Dialysis patients up-beat

18:13, Nov 12 2012
Kidney dialysis patients Jake Wharewhiti, left, and Nigel Tupu
MUSICAL HEALING: Kidney dialysis patients Jake Wharewhiti, left,  and Nigel Tupu find their music helps with their treatment.

They say that music heals the heart and soothes the soul, but have you heard of it aiding kidney disease?

Three of the dialysis patients at Waikato Hospital think so, and have formed a band to play music before and after their treatment.

The band was formed after the nurses discovered that band member Jake Wharewhiti, who moved to Hamilton to receive treatment after the Christchurch earthquake, could play the guitar.

"They found out that I could play the guitar and sing, so they brought this [guitar] in for me and we started it from there," he said.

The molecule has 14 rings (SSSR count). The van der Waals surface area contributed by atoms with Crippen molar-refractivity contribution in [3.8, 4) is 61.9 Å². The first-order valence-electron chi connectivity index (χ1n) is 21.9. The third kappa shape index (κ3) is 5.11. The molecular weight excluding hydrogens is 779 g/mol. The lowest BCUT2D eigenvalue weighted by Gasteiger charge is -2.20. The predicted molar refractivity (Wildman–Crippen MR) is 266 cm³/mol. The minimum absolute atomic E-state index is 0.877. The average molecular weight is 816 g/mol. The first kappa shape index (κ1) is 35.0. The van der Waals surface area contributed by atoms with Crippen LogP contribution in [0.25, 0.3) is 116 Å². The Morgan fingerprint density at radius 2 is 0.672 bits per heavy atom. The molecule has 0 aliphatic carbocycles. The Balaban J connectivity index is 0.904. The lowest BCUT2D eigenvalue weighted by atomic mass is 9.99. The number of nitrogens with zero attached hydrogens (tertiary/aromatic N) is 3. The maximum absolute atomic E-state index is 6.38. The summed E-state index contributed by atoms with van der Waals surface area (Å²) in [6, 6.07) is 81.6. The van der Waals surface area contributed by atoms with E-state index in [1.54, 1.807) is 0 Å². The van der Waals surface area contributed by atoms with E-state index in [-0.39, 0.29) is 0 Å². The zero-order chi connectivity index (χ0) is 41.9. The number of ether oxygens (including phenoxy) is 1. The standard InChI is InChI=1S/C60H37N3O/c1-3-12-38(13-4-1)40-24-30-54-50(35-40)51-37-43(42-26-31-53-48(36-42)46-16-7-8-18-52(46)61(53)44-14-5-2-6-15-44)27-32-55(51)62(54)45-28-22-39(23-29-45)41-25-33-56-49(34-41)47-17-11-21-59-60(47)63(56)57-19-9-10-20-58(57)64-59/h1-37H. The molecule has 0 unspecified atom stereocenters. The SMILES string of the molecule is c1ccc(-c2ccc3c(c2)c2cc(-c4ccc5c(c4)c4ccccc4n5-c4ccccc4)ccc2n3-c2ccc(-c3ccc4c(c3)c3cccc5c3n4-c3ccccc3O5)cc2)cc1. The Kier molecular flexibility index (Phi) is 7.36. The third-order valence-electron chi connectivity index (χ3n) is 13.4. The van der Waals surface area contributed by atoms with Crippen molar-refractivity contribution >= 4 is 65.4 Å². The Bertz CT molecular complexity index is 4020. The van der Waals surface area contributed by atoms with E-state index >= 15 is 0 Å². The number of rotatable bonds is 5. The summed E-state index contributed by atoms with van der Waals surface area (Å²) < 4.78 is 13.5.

The trio got together every Monday, Wednesday and Friday to play music together for about three hours, and were sometimes joined by other patients, he said.

"There's quite a few of them that stop and have a sing too. It all depends on the song."


Mr Wharewhiti has been on dialysis for about two years and his bandmate Nigel Tupu has been getting treatment for seven.

He said playing music before treatment was "like meditating".

Renal services charge nurse manager Nicky Hagan said the men were a great source of entertainment for the patients.

"They're our big boy band. We've been telling them they need a name," she said.

And soon enough, they will be taking their band on the road - but just down the hill to the new Regional Renal Centre.

The existing unit is now too small to cater for current and future demand, prompting a $7.6 million refurbishment of the former Lions Cancer Lodge to house the new centre.

The new renal centre will cover all renal failure and dialysis services for the entire Midland region and feature one of the largest home haemodialysis training centres in New Zealand.

The number of haemodialysis stations will be increased from 12 to 30.

Waikato Times